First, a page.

Fortune's curated selection of the day's most newsworthy tech stories from all over the Web. Sign up to get the newsletter delivered to you every day.
* LinkedIn (LNKD) reported better-than-expected profits of four cents a share on sales of $121 million for its most recent quarter, as well as a 61% jump in users to 115.8 million. Colleague Jessi Hempel spoke with CEO Jeff Weiner about the company's future. (Fortune)
* Former Microsoft (MSFT) exec Steve VanRoekel will replace Vivek Kundra as the White House's chief information officer. VanRoekel has worked with the Obama administration since 2009 as managing director of the Federal Communications Commission. (The New York Times)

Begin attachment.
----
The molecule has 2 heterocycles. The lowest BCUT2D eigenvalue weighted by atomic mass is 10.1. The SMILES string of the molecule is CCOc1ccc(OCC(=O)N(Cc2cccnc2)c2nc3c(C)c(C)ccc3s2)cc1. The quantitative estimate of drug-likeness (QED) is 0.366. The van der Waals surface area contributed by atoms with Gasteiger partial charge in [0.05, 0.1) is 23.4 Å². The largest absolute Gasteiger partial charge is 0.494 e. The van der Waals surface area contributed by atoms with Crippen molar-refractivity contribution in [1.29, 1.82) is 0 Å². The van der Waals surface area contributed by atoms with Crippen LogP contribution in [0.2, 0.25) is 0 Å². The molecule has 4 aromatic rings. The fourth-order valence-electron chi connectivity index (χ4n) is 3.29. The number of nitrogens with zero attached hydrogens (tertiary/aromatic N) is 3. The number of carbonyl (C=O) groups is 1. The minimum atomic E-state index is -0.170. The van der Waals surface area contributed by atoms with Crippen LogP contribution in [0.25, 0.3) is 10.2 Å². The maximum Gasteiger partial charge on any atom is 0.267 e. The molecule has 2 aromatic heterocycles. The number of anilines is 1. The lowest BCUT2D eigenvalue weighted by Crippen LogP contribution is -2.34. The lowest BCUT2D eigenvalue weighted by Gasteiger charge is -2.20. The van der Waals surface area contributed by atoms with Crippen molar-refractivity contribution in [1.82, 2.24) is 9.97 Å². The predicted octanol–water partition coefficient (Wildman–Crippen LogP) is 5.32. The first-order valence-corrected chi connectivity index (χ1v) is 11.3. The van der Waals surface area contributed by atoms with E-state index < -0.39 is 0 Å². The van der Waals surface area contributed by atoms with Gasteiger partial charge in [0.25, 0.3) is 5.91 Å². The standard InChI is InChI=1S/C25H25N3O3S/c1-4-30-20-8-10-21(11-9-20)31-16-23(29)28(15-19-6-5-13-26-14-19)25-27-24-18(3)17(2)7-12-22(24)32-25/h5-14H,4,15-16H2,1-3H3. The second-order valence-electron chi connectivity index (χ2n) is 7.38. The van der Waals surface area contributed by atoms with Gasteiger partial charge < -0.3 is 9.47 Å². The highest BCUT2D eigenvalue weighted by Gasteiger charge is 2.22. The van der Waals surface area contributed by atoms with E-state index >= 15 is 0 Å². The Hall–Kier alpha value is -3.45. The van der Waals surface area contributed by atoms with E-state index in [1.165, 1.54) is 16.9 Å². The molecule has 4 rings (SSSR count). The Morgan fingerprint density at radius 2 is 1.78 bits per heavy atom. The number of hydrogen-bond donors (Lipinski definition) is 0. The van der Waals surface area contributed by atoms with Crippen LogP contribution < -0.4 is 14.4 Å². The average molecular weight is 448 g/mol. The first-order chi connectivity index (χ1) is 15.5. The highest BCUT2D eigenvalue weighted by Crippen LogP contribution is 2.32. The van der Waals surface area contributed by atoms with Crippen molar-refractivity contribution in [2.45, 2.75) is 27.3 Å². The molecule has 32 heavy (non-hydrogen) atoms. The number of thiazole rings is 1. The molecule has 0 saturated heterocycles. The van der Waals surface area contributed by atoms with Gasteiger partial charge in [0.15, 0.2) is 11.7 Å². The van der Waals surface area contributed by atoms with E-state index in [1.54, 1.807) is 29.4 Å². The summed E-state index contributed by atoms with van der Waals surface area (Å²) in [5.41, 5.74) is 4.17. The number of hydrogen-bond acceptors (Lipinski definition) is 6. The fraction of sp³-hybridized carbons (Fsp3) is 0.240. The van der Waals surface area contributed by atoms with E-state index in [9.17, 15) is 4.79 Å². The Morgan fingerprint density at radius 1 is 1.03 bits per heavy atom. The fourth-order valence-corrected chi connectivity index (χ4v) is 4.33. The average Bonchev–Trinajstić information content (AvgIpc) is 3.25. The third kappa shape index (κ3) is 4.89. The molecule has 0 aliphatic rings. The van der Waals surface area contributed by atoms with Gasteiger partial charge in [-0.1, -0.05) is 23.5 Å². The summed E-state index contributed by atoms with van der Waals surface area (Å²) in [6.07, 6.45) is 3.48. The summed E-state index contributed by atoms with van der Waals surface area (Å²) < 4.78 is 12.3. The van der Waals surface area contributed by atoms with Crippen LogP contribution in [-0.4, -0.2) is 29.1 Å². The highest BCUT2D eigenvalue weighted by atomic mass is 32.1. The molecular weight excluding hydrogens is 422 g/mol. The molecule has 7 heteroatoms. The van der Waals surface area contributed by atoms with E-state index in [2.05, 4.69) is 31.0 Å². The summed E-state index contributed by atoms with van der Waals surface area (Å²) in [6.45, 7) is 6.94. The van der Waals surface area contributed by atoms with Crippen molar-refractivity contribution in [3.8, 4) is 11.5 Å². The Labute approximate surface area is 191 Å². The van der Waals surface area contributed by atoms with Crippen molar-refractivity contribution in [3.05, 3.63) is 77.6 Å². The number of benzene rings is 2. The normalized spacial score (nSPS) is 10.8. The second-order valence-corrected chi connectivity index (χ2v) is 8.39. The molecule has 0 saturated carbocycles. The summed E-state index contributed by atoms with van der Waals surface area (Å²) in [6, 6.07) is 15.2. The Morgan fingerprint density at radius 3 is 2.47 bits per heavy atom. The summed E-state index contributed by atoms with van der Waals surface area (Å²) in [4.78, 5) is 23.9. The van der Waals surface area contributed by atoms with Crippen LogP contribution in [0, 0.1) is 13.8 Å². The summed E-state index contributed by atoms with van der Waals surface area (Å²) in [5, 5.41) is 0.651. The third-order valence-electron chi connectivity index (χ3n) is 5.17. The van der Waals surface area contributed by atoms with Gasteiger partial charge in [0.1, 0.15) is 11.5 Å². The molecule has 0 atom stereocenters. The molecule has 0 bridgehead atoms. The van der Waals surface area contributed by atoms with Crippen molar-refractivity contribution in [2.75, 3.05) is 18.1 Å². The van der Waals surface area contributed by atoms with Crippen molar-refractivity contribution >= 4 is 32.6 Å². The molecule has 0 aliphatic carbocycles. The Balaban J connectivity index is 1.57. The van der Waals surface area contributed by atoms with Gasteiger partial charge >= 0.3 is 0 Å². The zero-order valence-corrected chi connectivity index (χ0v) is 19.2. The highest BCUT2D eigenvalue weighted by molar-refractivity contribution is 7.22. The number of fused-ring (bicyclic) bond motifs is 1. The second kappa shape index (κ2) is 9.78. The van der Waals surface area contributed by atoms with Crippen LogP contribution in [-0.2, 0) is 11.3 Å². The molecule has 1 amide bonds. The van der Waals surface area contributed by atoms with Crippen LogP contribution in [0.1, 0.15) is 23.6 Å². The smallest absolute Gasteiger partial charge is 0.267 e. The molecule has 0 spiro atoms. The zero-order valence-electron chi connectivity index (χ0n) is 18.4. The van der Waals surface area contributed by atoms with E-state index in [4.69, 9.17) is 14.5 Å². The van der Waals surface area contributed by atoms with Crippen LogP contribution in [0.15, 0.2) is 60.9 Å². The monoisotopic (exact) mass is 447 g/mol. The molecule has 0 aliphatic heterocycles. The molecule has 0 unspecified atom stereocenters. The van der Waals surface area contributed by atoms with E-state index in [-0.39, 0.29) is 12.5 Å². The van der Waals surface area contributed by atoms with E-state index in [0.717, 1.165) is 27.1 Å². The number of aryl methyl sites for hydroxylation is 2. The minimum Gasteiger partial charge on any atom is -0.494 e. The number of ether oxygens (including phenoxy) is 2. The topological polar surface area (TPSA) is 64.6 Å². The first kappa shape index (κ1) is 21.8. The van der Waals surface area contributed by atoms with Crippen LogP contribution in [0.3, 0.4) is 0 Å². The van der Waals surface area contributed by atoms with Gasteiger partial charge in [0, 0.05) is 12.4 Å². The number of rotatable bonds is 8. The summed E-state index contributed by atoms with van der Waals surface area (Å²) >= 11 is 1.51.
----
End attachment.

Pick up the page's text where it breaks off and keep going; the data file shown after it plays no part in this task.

* Facebook is thinking about revamping its News Feed so efforts from third-party developers and marketers gain more visibility with users. The social network is also looking at ways to tweak the "Like" button with other gestures generated by marketers and developers, too. (The Wall Street Journal)
* Nintendo (NTDOF) plans to double down on digital game sales. "In my mind, I would like to make the presence of the Nintendo eShop much larger in three years time," Nintendo President Satoru Iwata said to investors. (Wired)
* Survey Monkey CEO Dave Goldberg on how his company is disrupting the sleepy survey business. (Bloomberg)
* Why New York can't (and shouldn't) try to rival Silicon Valley. (GigaOm)
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Is $5.3 billion an astronomical amount to get the popular deal-a-day web site? Not really. Here's why.
If Google's $5.3 billion offer goes through later this week as suggested, it could be Groupon's lucky day.
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